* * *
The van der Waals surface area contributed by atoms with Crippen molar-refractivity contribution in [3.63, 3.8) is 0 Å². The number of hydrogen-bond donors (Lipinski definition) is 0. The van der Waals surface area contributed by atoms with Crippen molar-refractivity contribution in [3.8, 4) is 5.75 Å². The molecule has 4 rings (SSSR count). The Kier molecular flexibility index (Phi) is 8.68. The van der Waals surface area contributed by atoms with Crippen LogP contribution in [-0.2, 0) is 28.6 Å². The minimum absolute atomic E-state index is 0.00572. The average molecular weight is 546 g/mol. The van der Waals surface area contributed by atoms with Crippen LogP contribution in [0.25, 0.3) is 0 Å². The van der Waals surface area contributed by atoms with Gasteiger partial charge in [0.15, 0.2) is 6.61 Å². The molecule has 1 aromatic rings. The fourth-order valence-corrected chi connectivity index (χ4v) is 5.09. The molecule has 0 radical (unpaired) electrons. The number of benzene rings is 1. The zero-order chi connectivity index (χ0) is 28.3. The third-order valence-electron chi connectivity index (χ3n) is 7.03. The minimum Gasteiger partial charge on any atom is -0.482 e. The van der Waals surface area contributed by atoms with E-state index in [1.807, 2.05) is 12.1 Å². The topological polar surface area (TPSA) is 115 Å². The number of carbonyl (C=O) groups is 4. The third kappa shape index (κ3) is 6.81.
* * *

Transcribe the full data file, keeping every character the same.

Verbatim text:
The van der Waals surface area contributed by atoms with Crippen molar-refractivity contribution in [3.63, 3.8) is 0 Å². The number of hydrogen-bond donors (Lipinski definition) is 0. The van der Waals surface area contributed by atoms with Crippen molar-refractivity contribution in [3.8, 4) is 5.75 Å². The molecule has 4 rings (SSSR count). The Kier molecular flexibility index (Phi) is 8.68. The van der Waals surface area contributed by atoms with Crippen LogP contribution in [-0.2, 0) is 28.6 Å². The minimum absolute atomic E-state index is 0.00572. The average molecular weight is 546 g/mol. The van der Waals surface area contributed by atoms with Crippen LogP contribution in [0.25, 0.3) is 0 Å². The van der Waals surface area contributed by atoms with Gasteiger partial charge in [0.15, 0.2) is 6.61 Å². The molecule has 1 aromatic rings. The fourth-order valence-corrected chi connectivity index (χ4v) is 5.09. The molecule has 0 radical (unpaired) electrons. The number of benzene rings is 1. The zero-order chi connectivity index (χ0) is 28.3. The third-order valence-electron chi connectivity index (χ3n) is 7.03. The minimum Gasteiger partial charge on any atom is -0.482 e. The van der Waals surface area contributed by atoms with E-state index in [1.807, 2.05) is 12.1 Å². The topological polar surface area (TPSA) is 115 Å². The number of carbonyl (C=O) groups is 4. The third kappa shape index (κ3) is 6.81.